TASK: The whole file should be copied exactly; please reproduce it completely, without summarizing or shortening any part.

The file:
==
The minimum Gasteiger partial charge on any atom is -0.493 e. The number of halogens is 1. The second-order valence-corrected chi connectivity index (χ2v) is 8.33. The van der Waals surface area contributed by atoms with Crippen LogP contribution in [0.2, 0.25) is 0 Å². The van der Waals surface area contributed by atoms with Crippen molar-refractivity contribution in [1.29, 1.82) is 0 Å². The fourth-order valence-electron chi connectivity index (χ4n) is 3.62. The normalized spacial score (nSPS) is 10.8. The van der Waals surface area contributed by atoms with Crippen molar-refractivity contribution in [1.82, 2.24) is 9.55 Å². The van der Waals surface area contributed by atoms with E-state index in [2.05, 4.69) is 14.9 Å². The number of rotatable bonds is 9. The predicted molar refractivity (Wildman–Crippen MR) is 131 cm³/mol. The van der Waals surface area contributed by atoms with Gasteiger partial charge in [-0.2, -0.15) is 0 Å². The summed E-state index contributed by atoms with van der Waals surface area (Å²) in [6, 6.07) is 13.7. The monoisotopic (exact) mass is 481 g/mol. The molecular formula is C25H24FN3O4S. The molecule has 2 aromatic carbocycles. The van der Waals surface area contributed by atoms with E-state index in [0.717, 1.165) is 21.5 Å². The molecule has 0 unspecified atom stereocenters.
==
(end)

The minimum Gasteiger partial charge on any atom is -0.493 e. The number of halogens is 1. The second-order valence-corrected chi connectivity index (χ2v) is 8.33. The van der Waals surface area contributed by atoms with Crippen LogP contribution in [0.2, 0.25) is 0 Å². The van der Waals surface area contributed by atoms with Crippen molar-refractivity contribution in [1.29, 1.82) is 0 Å². The fourth-order valence-electron chi connectivity index (χ4n) is 3.62. The normalized spacial score (nSPS) is 10.8. The van der Waals surface area contributed by atoms with Crippen molar-refractivity contribution in [1.82, 2.24) is 9.55 Å². The van der Waals surface area contributed by atoms with E-state index in [2.05, 4.69) is 14.9 Å². The number of rotatable bonds is 9. The predicted molar refractivity (Wildman–Crippen MR) is 131 cm³/mol. The van der Waals surface area contributed by atoms with Gasteiger partial charge in [-0.2, -0.15) is 0 Å². The summed E-state index contributed by atoms with van der Waals surface area (Å²) in [6, 6.07) is 13.7. The monoisotopic (exact) mass is 481 g/mol. The molecular formula is C25H24FN3O4S. The molecule has 2 aromatic carbocycles. The van der Waals surface area contributed by atoms with E-state index in [0.717, 1.165) is 21.5 Å². The molecule has 0 unspecified atom stereocenters.